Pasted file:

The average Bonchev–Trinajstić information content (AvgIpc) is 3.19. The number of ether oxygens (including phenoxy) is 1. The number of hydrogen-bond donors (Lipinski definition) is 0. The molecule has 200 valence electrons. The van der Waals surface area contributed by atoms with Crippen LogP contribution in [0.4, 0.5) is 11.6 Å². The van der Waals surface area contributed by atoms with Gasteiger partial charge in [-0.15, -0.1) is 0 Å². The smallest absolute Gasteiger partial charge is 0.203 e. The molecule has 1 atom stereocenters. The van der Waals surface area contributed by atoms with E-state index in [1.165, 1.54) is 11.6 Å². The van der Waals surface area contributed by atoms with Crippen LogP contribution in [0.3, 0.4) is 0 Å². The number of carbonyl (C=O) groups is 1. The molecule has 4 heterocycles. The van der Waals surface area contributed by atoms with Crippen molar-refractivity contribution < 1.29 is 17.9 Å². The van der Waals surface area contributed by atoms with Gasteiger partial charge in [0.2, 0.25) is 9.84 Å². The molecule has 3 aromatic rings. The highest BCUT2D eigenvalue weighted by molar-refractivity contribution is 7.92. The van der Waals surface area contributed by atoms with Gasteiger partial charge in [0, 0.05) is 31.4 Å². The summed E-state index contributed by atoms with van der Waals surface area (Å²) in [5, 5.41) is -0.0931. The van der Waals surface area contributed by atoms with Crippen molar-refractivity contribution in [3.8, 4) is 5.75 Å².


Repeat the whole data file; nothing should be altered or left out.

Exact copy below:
The average Bonchev–Trinajstić information content (AvgIpc) is 3.19. The number of ether oxygens (including phenoxy) is 1. The number of hydrogen-bond donors (Lipinski definition) is 0. The molecule has 200 valence electrons. The van der Waals surface area contributed by atoms with Crippen LogP contribution in [0.4, 0.5) is 11.6 Å². The van der Waals surface area contributed by atoms with Gasteiger partial charge in [-0.15, -0.1) is 0 Å². The smallest absolute Gasteiger partial charge is 0.203 e. The molecule has 1 atom stereocenters. The van der Waals surface area contributed by atoms with E-state index in [1.165, 1.54) is 11.6 Å². The van der Waals surface area contributed by atoms with Crippen LogP contribution in [0.3, 0.4) is 0 Å². The number of carbonyl (C=O) groups is 1. The molecule has 4 heterocycles. The van der Waals surface area contributed by atoms with Crippen molar-refractivity contribution < 1.29 is 17.9 Å². The van der Waals surface area contributed by atoms with Gasteiger partial charge in [0.2, 0.25) is 9.84 Å². The molecule has 3 aromatic rings. The highest BCUT2D eigenvalue weighted by molar-refractivity contribution is 7.92. The van der Waals surface area contributed by atoms with Gasteiger partial charge in [0, 0.05) is 31.4 Å². The summed E-state index contributed by atoms with van der Waals surface area (Å²) in [5, 5.41) is -0.0931. The van der Waals surface area contributed by atoms with Crippen molar-refractivity contribution in [3.8, 4) is 5.75 Å².